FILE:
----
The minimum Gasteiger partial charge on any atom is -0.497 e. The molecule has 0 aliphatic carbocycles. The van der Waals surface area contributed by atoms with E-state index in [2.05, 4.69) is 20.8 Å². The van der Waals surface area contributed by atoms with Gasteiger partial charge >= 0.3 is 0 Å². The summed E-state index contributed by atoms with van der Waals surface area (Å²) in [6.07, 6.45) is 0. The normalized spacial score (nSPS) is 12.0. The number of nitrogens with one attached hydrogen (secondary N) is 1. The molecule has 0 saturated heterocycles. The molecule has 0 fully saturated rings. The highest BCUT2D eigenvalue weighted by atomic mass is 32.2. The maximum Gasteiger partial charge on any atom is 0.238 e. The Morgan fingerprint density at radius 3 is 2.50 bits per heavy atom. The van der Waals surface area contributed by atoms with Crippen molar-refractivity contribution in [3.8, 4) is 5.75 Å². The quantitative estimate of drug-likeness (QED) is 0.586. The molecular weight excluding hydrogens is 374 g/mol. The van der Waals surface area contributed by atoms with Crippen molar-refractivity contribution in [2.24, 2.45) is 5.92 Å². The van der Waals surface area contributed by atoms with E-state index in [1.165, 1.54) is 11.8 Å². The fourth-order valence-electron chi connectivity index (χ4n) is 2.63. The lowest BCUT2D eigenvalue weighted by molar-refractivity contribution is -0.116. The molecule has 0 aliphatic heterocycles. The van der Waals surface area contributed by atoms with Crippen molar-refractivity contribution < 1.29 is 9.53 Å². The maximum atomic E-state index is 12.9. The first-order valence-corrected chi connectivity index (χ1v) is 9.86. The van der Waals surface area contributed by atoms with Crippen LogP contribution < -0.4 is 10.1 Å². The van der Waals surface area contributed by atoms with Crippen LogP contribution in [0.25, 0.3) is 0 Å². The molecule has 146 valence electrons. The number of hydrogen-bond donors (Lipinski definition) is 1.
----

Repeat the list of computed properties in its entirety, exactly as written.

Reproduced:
The minimum Gasteiger partial charge on any atom is -0.497 e. The molecule has 0 aliphatic carbocycles. The van der Waals surface area contributed by atoms with E-state index in [2.05, 4.69) is 20.8 Å². The van der Waals surface area contributed by atoms with Gasteiger partial charge >= 0.3 is 0 Å². The summed E-state index contributed by atoms with van der Waals surface area (Å²) in [6.07, 6.45) is 0. The normalized spacial score (nSPS) is 12.0. The number of nitrogens with one attached hydrogen (secondary N) is 1. The molecule has 0 saturated heterocycles. The molecule has 0 fully saturated rings. The highest BCUT2D eigenvalue weighted by atomic mass is 32.2. The maximum Gasteiger partial charge on any atom is 0.238 e. The Morgan fingerprint density at radius 3 is 2.50 bits per heavy atom. The van der Waals surface area contributed by atoms with Crippen molar-refractivity contribution in [3.8, 4) is 5.75 Å². The quantitative estimate of drug-likeness (QED) is 0.586. The molecular weight excluding hydrogens is 374 g/mol. The van der Waals surface area contributed by atoms with Crippen molar-refractivity contribution in [2.24, 2.45) is 5.92 Å². The van der Waals surface area contributed by atoms with E-state index in [1.165, 1.54) is 11.8 Å². The fourth-order valence-electron chi connectivity index (χ4n) is 2.63. The lowest BCUT2D eigenvalue weighted by molar-refractivity contribution is -0.116. The molecule has 0 aliphatic heterocycles. The van der Waals surface area contributed by atoms with Crippen molar-refractivity contribution < 1.29 is 9.53 Å². The maximum atomic E-state index is 12.9. The first-order valence-corrected chi connectivity index (χ1v) is 9.86. The van der Waals surface area contributed by atoms with Crippen LogP contribution < -0.4 is 10.1 Å². The van der Waals surface area contributed by atoms with Crippen LogP contribution in [0.25, 0.3) is 0 Å². The molecule has 146 valence electrons. The number of hydrogen-bond donors (Lipinski definition) is 1.